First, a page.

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Guadalcanal - An Airfield Too Far?

Discussion in 'Air War in the Pacific' started by bronk7, Jul 1, 2020.

  1. bronk7

    bronk7 Well-Known Member

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    ...why didn't the Japanese choose to build an airfield closer to Rabaul, than Guadalcanal was? for more effective support---?.....was it just an afterthought after taking Tulagi?
    .. was Rabaul the closest Japanese airbase to Guadalcanal Aug 1942
    ..did not the long distance affect the Japanese air attacks on The Canal? or not much?...wouldn't more pilots have been saved if shot down ''nearer'' a friendly base? more fuel time/etc
    ...looks like the US kept well within fighter range as they moved up the Solomons
     
    Last edited: Jul 1, 2020
  2. belasar

    belasar Court Jester Staff Member

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    I suspect it was a number of issues. The long range of front line aircraft likely played a part. The expectation that they would already be further south (Port Moresby) before any allied counter attack. Beyond more space they would have more time (another 6 months to a year before any allied effort) to secure satellite bases between the two points. A accelerated schedule of conquest/occupation based on better than expected early victories (victory disease). A limitation of logistics (shipping, construction equipment, materials, troops) can't build everywhere they might want at the same time so you prioritize targets.
     
  3. Takao

    Takao Ace

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    The Japanese scouted other locations, but Guadalcanal required less field work, so could be built faster, remember the Japanes did not have the machinery that the SeeBees had, so most of the work needed to be done by hand.


    No, Tulagi was taken, because it was a good area for a floatplane base that would provide air cover while the air field was being built. Also, the larger seaplane could operate from Tulagi, a and that would provide necessary air reconnaissance for the area.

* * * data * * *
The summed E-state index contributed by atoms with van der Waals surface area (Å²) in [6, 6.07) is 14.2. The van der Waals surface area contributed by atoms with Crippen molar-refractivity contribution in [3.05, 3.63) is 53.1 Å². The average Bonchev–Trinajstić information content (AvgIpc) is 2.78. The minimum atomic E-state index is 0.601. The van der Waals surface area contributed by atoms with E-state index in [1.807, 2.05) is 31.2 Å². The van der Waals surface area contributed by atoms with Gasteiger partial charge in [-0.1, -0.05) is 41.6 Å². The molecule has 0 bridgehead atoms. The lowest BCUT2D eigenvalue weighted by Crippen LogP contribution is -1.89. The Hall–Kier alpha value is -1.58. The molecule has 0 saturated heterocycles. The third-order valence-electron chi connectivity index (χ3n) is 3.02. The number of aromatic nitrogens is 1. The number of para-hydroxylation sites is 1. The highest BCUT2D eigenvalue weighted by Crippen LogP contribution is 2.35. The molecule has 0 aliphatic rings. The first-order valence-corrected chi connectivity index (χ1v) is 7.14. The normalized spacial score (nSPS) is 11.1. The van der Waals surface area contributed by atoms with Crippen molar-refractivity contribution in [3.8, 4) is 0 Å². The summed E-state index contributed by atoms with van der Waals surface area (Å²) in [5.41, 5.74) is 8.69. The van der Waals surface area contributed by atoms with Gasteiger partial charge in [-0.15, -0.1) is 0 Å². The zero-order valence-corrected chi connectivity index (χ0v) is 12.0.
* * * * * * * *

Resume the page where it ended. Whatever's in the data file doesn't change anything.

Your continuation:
Yes. The Japanese were constructing satellite airfields closer to Guadalcanal, but they took some time to complete.

    Yes, much.

    The distance practically precluded the use of the Aichi Val divebomber. IIRC, the Kate was questionable. Distance was also brought severe fatigue on the pilots. Not to mention, it was that much further for a damaged aircraft/wounded pilot to fly.

    Ideally, yes more pilots would be saved/recovered. However, it is the jungle & ocean, so nothing is guaranteed.

    Yes they did. There were very few long hops taken.

    Excellently covered in this book.
    A "Go To" on the subject.
    Fire in the Sky
     
  4. bronk7

    bronk7 Well-Known Member

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    good points ..good calls..thanks....especially the Victory Disease angle
     
  5. bronk7

    bronk7 Well-Known Member

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    ..thank you for the replies...I'm pretty sure I did read that--but long ago....now that you mentioned it, I was reading a few days ago about building US airfields in the Solomons, and sometimes they did take a ''long'' time to build--even with the SeaBees /machinery/etc
    ...I've got some books on Munda and The Canal for the long weekend...Into the Valley for one--by Hersey...I'm looking forward to it as it is one of the most memorable for me --a ''personal'', small unit story
    ...just off hand, I thought I just read where the Japanese left behind a ''grader or roller''? a small train system and trucks at The Canal? but as you might have meant, I didn't think Henderson had ''much to it''
     
  6. Takao

    Takao Ace

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    A "long" time for SeeBees was about 30 days. Now, the Japanese airfield at Kahili, begun before the Guadalcanal invasion, and rushed to completion after the Americans invaded - opened for business on October 20, 1942. So, even being rushed to completion took the Japanese almost 3 months.


    I have seen photos of a roller, but don't remember a grader. They did have a narrow Gauge railway and some trucks.
     
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  7. bronk7

    bronk7 Well-Known Member

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    ....roger that --I think that's about exactly what I read--about 30 days for one of the airfields--ok --22 is ringing in my ears--but close to 30---it could've even been 30---and, I think I read it went to ''30'' because of delays/''problems''---weather/etc